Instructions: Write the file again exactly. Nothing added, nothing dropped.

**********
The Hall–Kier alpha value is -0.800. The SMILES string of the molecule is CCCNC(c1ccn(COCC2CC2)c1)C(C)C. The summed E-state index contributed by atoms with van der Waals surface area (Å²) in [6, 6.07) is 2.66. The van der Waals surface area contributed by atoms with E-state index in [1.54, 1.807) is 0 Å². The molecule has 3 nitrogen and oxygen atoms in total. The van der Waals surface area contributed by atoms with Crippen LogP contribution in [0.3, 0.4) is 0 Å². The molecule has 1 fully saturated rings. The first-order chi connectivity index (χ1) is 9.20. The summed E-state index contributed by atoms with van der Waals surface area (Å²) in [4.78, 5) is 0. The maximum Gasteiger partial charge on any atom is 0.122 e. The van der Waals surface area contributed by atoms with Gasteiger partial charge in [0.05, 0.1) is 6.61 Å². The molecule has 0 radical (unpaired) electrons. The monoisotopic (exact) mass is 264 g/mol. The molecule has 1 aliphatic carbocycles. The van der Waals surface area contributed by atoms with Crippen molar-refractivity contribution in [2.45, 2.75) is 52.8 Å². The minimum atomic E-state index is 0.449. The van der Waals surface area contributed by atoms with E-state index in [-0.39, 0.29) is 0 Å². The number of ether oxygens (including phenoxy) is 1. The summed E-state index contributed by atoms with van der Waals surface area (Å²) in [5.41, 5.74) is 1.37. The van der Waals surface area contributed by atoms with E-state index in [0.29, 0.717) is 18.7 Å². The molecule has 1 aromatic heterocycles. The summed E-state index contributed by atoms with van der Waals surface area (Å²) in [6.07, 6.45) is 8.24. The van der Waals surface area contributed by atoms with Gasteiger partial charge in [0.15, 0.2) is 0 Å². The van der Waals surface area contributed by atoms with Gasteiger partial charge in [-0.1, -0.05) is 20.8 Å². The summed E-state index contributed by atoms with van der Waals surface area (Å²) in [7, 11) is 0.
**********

The Hall–Kier alpha value is -0.800. The SMILES string of the molecule is CCCNC(c1ccn(COCC2CC2)c1)C(C)C. The summed E-state index contributed by atoms with van der Waals surface area (Å²) in [6, 6.07) is 2.66. The van der Waals surface area contributed by atoms with E-state index in [1.54, 1.807) is 0 Å². The molecule has 3 nitrogen and oxygen atoms in total. The van der Waals surface area contributed by atoms with Crippen LogP contribution in [0.3, 0.4) is 0 Å². The molecule has 1 fully saturated rings. The first-order chi connectivity index (χ1) is 9.20. The summed E-state index contributed by atoms with van der Waals surface area (Å²) in [4.78, 5) is 0. The maximum Gasteiger partial charge on any atom is 0.122 e. The van der Waals surface area contributed by atoms with Gasteiger partial charge in [0.05, 0.1) is 6.61 Å². The molecule has 0 radical (unpaired) electrons. The monoisotopic (exact) mass is 264 g/mol. The molecule has 1 aliphatic carbocycles. The van der Waals surface area contributed by atoms with Crippen molar-refractivity contribution in [2.45, 2.75) is 52.8 Å². The minimum atomic E-state index is 0.449. The van der Waals surface area contributed by atoms with E-state index in [-0.39, 0.29) is 0 Å². The number of ether oxygens (including phenoxy) is 1. The summed E-state index contributed by atoms with van der Waals surface area (Å²) in [5.41, 5.74) is 1.37. The van der Waals surface area contributed by atoms with E-state index in [0.29, 0.717) is 18.7 Å². The molecule has 1 aromatic heterocycles. The summed E-state index contributed by atoms with van der Waals surface area (Å²) in [6.07, 6.45) is 8.24. The van der Waals surface area contributed by atoms with Gasteiger partial charge in [0.15, 0.2) is 0 Å². The van der Waals surface area contributed by atoms with Gasteiger partial charge in [-0.1, -0.05) is 20.8 Å². The summed E-state index contributed by atoms with van der Waals surface area (Å²) in [7, 11) is 0.